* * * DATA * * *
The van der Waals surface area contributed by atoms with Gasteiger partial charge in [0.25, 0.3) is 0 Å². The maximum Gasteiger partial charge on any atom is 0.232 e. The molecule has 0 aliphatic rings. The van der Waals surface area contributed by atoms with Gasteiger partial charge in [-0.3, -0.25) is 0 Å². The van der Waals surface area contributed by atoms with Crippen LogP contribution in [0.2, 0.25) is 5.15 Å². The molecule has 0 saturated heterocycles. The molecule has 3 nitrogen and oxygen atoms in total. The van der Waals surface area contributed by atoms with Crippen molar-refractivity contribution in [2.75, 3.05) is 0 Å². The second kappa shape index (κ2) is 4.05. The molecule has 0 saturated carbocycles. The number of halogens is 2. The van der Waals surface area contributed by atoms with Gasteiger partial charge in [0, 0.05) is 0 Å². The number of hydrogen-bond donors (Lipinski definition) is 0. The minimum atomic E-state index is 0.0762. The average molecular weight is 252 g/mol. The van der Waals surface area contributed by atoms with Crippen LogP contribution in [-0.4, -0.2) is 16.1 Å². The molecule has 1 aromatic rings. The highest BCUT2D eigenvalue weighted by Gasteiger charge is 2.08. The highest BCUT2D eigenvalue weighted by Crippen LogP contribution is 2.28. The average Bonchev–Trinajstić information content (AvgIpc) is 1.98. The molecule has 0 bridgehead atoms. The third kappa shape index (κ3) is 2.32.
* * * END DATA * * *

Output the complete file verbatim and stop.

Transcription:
The van der Waals surface area contributed by atoms with Gasteiger partial charge in [0.25, 0.3) is 0 Å². The maximum Gasteiger partial charge on any atom is 0.232 e. The molecule has 0 aliphatic rings. The van der Waals surface area contributed by atoms with Gasteiger partial charge in [-0.3, -0.25) is 0 Å². The van der Waals surface area contributed by atoms with Crippen LogP contribution in [0.2, 0.25) is 5.15 Å². The molecule has 0 saturated heterocycles. The molecule has 3 nitrogen and oxygen atoms in total. The van der Waals surface area contributed by atoms with Crippen molar-refractivity contribution in [2.75, 3.05) is 0 Å². The second kappa shape index (κ2) is 4.05. The molecule has 0 saturated carbocycles. The number of halogens is 2. The van der Waals surface area contributed by atoms with Gasteiger partial charge in [0, 0.05) is 0 Å². The number of hydrogen-bond donors (Lipinski definition) is 0. The minimum atomic E-state index is 0.0762. The average molecular weight is 252 g/mol. The van der Waals surface area contributed by atoms with Crippen LogP contribution in [-0.4, -0.2) is 16.1 Å². The molecule has 1 aromatic rings. The highest BCUT2D eigenvalue weighted by Gasteiger charge is 2.08. The highest BCUT2D eigenvalue weighted by Crippen LogP contribution is 2.28. The average Bonchev–Trinajstić information content (AvgIpc) is 1.98. The molecule has 0 bridgehead atoms. The third kappa shape index (κ3) is 2.32.